By the end of February 1942 about 120 Jews from Lubycza Krolewska had become the first victims of gassing at Belzec. Between March 17, 1942, and April 14, 1942, "the great action" of killing Jews began as some 70,000–75,000 Jews, most of them from Lublin and Lvov, were murdered. The first gassing installations consisted of three gas chambers located inside a small 26 × 13 foot barrack. The floor of the gas chamber and the walls were covered with tin and the door was made of hard wood to prevent it from being broken open from the inside. The pace of killing overwhelmed the camp's facilities, so on April 17 the gassing ceased, resuming only in the middle of May 1942 when transports from the Cracow district start arriving again to a functioning camp. Once again the speed of deportation outpaced the camp's facilities. So deportations were halted again and murder by gassing ceased in mid-June to permit the old gas chambers to be torn down and replaced with much larger and more efficient ones. They were made of brick and concrete with one door for entering the gas chambers and another for clearing out the bodies. The size of each gas chamber was 13 × 16 feet. At the entrance to the building was a sign: "Shower and Disinfection Room." Their capacity was 1,000–1,200 bodies at a time, or those incarcerated in ten freight cars of arriving prisoners.
By the second week of July deportations and the gassing that followed resumed, continuing uninterrupted until December when the gassing operations were halted. Work detachments of Jewish forced laborers excavated mass graves and burned the bodies to remove all evidence of the crime. When the work was completed, the Germans murdered virtually all surviving forced laborers at *Sobibor. Chaim Hirszman jumped from the train to Sobibor and survived until liberation. He was killed in Lublin, in 1945. A third escapee, Sylko Herc returned to Belzec, where he remained for 2–3 days before going to Cracow. His fate is not known.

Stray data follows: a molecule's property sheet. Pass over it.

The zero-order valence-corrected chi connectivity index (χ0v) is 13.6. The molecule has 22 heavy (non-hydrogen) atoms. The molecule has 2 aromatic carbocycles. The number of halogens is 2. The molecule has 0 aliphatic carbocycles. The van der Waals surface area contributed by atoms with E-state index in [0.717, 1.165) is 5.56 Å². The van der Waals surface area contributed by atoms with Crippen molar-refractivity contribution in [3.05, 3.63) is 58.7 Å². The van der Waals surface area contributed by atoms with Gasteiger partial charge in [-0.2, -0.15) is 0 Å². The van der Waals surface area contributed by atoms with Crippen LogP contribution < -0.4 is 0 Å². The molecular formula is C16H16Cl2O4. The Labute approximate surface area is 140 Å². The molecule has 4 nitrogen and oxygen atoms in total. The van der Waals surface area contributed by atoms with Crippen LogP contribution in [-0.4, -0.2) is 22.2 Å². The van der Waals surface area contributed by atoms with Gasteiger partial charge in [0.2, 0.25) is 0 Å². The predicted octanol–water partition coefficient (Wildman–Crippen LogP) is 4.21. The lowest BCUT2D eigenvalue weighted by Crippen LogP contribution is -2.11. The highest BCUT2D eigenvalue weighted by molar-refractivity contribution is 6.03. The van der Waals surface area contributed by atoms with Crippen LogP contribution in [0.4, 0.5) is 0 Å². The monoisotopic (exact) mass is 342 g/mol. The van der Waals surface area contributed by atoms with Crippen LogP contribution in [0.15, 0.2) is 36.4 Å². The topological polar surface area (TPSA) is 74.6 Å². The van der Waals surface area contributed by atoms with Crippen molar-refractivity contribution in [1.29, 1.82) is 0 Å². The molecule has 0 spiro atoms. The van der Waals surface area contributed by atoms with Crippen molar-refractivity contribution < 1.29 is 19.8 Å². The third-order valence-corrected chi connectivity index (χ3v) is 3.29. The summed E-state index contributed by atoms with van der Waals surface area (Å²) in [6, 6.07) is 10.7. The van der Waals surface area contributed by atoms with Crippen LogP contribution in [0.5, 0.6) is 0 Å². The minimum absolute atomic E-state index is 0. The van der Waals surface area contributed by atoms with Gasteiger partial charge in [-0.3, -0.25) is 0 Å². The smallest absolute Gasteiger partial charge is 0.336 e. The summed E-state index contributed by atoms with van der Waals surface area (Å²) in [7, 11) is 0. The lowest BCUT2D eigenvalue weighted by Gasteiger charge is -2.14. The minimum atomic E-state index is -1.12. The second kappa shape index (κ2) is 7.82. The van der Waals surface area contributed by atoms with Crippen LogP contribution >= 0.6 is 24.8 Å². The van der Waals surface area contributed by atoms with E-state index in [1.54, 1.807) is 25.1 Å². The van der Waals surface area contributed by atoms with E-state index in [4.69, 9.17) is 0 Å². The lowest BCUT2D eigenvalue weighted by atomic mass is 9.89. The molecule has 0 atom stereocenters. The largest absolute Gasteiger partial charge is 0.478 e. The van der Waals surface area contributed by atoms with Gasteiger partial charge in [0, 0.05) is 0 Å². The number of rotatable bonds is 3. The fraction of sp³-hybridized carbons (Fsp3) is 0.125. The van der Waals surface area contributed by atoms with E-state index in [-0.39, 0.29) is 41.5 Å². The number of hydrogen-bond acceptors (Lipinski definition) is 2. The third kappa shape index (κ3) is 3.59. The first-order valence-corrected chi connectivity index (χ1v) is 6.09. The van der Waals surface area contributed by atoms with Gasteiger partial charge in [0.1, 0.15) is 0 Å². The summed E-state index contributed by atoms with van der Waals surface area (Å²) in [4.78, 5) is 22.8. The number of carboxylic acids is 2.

In spring 1943–summer 1944, German officials and *Trawniki-trained auxiliaries plowed under the site of the Belzec camp, planted trees, and built a manor house nearby in order to conceal any traces of the killing center. At the end of July 1944, the Soviet Army overran Belzec
The staff of Belzec consisted of between 14 and 30 SS officials, many of whom were veterans of the T-4 operations: the murder of mentally retarded, physically infirm, and emotionally disturbed Germans, where the Nazis pioneered murder by gassing. Some 90–120 Trawniki-trained guards joined them. Trawniki was the camp where 2,500 captured Soviet soldiers and 2,200 civilians became police auxiliaries for the Aktion Reinhard killing centers. These troops worked throughout the camps and supported deportations throughout German-occupied Poland.
Christian Wirth, the commandant of Belzec, first developed the killing center. In 1942 Globocnik appointed him inspector of the SS Special Detachments with overall responsibility for the Aktion Reinhard camps. Nicknamed the "Wild Christian" by his fellow SS men, his "ideas" for Belzec were also used in Sobibor and Treblinka. He was suceeded as Belzec's commandant by Gottleib Hering in August 1942.